39. The Fall of the Cat, by Emma Yang, age 13
13-year-old Emma Yang already possesses the talent & depth of a writer many years her senior. We’re honored to feature her work on QuietRev. Today, she manages to find untold depths in her observations of a house cat. We hope you enjoy reading her work as much as we did (not only today, but years from now when, we feel sure, her byline will grace your pages).
Kittenish: playful and lively. A kitten isn’t a kitten if it doesn’t chase after anything in sight that wriggles, hops, or glitters. A kitten isn’t a kitten if it’s not always moving on to the next item or person, hopping from lap to table to rug, stretching out its paw for a string of yarn or a dust bunny. Therefore, this kitten isn’t exactly a kitten.
It has its paws folded under its bulky belly, face pressed against the swing hanging from the ceiling of a quiet living room. Its two hind legs are awkwardly draped over the side as it silently struggles not to fall off the seat. The suspense of being suspended in air doesn’t seem to bother it. One of its eyes, a thin slice of emerald, tracks a mosquito that zips around the room. The other eye is nowhere to be found. The cat doesn’t even twitch when an ancient air conditioner turns on and buzzes like a muffled jackhammer.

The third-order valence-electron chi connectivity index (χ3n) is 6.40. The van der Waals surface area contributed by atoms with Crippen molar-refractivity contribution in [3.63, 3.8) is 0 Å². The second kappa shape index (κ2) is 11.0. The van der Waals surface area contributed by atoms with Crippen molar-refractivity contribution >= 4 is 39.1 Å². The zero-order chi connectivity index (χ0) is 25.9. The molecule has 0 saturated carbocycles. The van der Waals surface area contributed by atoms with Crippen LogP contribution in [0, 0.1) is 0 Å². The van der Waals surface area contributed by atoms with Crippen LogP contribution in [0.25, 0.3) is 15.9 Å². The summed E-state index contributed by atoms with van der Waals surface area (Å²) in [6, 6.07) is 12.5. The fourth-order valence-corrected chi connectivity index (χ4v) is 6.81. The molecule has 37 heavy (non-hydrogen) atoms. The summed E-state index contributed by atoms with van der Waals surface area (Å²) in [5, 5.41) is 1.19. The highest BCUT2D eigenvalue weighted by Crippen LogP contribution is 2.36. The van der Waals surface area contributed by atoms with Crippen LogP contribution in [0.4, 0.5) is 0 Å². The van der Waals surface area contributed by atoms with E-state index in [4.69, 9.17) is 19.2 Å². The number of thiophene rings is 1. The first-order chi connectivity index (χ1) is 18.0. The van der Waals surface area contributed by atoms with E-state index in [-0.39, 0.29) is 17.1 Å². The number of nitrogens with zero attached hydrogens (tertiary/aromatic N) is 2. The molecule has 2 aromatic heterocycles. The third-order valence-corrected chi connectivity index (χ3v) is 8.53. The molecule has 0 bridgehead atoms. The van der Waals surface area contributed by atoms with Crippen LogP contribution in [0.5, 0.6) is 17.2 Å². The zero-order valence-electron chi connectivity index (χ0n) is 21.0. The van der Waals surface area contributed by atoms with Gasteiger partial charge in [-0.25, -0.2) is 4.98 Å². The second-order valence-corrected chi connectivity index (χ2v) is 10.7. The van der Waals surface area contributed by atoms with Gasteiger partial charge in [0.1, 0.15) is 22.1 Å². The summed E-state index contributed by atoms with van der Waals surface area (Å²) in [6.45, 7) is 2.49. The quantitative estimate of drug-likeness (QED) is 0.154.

This kitten is a mystery, sitting for so long in such an uncomfortable position when it could be playing with its toys or lying on a comfy bed. Most people would be tempted to dismiss it as a failure, useless and unproductive. But a sedentary life is not necessarily an unrewarding one, and so many among us–cats and people alike–are driven by uncommon (but not unworthy) passions. A curious feline or human mind might be put to use studying the emotional effect of sleeping at various times on various couches, or seeing what happens if you roll your eyes back in your head too many times. These futile obsessions may only be relevant to those who pursue them. Even if they are accused of being boring, they secretly feel that their obsessions are the most intriguing, cutting-edge subject.